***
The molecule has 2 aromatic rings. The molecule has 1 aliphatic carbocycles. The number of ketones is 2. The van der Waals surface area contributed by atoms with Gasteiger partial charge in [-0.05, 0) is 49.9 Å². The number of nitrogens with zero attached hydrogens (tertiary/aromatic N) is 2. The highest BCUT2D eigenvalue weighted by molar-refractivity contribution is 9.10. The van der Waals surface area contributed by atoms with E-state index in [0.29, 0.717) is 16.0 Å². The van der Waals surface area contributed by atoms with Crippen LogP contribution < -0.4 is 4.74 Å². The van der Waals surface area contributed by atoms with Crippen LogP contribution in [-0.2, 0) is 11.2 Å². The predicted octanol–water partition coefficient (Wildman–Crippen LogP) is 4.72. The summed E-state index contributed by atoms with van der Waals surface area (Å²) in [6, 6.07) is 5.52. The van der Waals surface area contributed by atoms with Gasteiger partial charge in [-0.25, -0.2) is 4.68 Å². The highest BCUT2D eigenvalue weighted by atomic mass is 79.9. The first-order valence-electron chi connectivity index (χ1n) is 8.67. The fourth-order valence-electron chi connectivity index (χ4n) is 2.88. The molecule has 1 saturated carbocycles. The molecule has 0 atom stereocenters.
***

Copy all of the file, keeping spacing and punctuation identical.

The molecule has 2 aromatic rings. The molecule has 1 aliphatic carbocycles. The number of ketones is 2. The van der Waals surface area contributed by atoms with Gasteiger partial charge in [-0.05, 0) is 49.9 Å². The number of nitrogens with zero attached hydrogens (tertiary/aromatic N) is 2. The highest BCUT2D eigenvalue weighted by molar-refractivity contribution is 9.10. The van der Waals surface area contributed by atoms with E-state index in [0.29, 0.717) is 16.0 Å². The van der Waals surface area contributed by atoms with Crippen LogP contribution < -0.4 is 4.74 Å². The van der Waals surface area contributed by atoms with Crippen LogP contribution in [-0.2, 0) is 11.2 Å². The predicted octanol–water partition coefficient (Wildman–Crippen LogP) is 4.72. The summed E-state index contributed by atoms with van der Waals surface area (Å²) in [6, 6.07) is 5.52. The van der Waals surface area contributed by atoms with Gasteiger partial charge in [-0.25, -0.2) is 4.68 Å². The highest BCUT2D eigenvalue weighted by atomic mass is 79.9. The first-order valence-electron chi connectivity index (χ1n) is 8.67. The fourth-order valence-electron chi connectivity index (χ4n) is 2.88. The molecule has 1 saturated carbocycles. The molecule has 0 atom stereocenters.